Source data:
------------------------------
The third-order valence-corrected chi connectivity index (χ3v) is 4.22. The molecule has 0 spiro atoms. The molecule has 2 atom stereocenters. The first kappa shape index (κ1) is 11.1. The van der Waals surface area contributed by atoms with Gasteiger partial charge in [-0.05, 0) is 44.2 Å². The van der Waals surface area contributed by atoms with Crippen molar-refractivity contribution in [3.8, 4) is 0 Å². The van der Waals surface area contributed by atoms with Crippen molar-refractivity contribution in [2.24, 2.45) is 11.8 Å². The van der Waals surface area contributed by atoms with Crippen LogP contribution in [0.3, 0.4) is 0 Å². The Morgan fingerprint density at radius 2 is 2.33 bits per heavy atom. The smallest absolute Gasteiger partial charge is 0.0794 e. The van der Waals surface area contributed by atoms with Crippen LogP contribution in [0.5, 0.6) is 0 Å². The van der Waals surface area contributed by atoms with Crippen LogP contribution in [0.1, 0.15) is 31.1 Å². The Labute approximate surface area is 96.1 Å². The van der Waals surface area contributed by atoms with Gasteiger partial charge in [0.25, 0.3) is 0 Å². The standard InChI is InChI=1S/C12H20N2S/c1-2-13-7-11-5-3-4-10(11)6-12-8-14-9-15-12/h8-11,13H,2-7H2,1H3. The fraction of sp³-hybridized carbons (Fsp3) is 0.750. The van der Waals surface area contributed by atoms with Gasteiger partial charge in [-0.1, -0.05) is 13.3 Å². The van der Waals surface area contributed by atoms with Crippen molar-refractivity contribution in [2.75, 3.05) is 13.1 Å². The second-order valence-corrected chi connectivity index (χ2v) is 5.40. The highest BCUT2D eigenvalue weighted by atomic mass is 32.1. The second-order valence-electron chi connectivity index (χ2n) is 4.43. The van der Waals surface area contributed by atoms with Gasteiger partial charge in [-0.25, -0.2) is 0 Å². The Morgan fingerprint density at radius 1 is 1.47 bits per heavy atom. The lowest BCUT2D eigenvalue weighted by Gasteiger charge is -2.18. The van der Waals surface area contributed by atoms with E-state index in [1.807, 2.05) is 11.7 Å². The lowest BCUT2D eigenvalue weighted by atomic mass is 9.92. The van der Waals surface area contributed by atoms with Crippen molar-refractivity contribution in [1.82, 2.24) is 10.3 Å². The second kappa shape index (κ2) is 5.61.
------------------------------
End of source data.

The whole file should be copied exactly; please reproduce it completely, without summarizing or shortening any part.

The third-order valence-corrected chi connectivity index (χ3v) is 4.22. The molecule has 0 spiro atoms. The molecule has 2 atom stereocenters. The first kappa shape index (κ1) is 11.1. The van der Waals surface area contributed by atoms with Gasteiger partial charge in [-0.05, 0) is 44.2 Å². The van der Waals surface area contributed by atoms with Crippen molar-refractivity contribution in [3.8, 4) is 0 Å². The van der Waals surface area contributed by atoms with Crippen molar-refractivity contribution in [2.24, 2.45) is 11.8 Å². The van der Waals surface area contributed by atoms with Crippen LogP contribution in [0.3, 0.4) is 0 Å². The Morgan fingerprint density at radius 2 is 2.33 bits per heavy atom. The smallest absolute Gasteiger partial charge is 0.0794 e. The van der Waals surface area contributed by atoms with Crippen LogP contribution in [0.5, 0.6) is 0 Å². The van der Waals surface area contributed by atoms with Crippen LogP contribution in [0.1, 0.15) is 31.1 Å². The Labute approximate surface area is 96.1 Å². The van der Waals surface area contributed by atoms with Gasteiger partial charge in [0.25, 0.3) is 0 Å². The standard InChI is InChI=1S/C12H20N2S/c1-2-13-7-11-5-3-4-10(11)6-12-8-14-9-15-12/h8-11,13H,2-7H2,1H3. The fraction of sp³-hybridized carbons (Fsp3) is 0.750. The van der Waals surface area contributed by atoms with Gasteiger partial charge in [-0.1, -0.05) is 13.3 Å². The van der Waals surface area contributed by atoms with Crippen molar-refractivity contribution in [2.75, 3.05) is 13.1 Å². The second-order valence-corrected chi connectivity index (χ2v) is 5.40. The highest BCUT2D eigenvalue weighted by atomic mass is 32.1. The second-order valence-electron chi connectivity index (χ2n) is 4.43. The van der Waals surface area contributed by atoms with Gasteiger partial charge in [-0.25, -0.2) is 0 Å². The Morgan fingerprint density at radius 1 is 1.47 bits per heavy atom. The lowest BCUT2D eigenvalue weighted by Gasteiger charge is -2.18. The van der Waals surface area contributed by atoms with E-state index in [1.807, 2.05) is 11.7 Å². The lowest BCUT2D eigenvalue weighted by atomic mass is 9.92. The van der Waals surface area contributed by atoms with Crippen molar-refractivity contribution in [1.82, 2.24) is 10.3 Å². The second kappa shape index (κ2) is 5.61.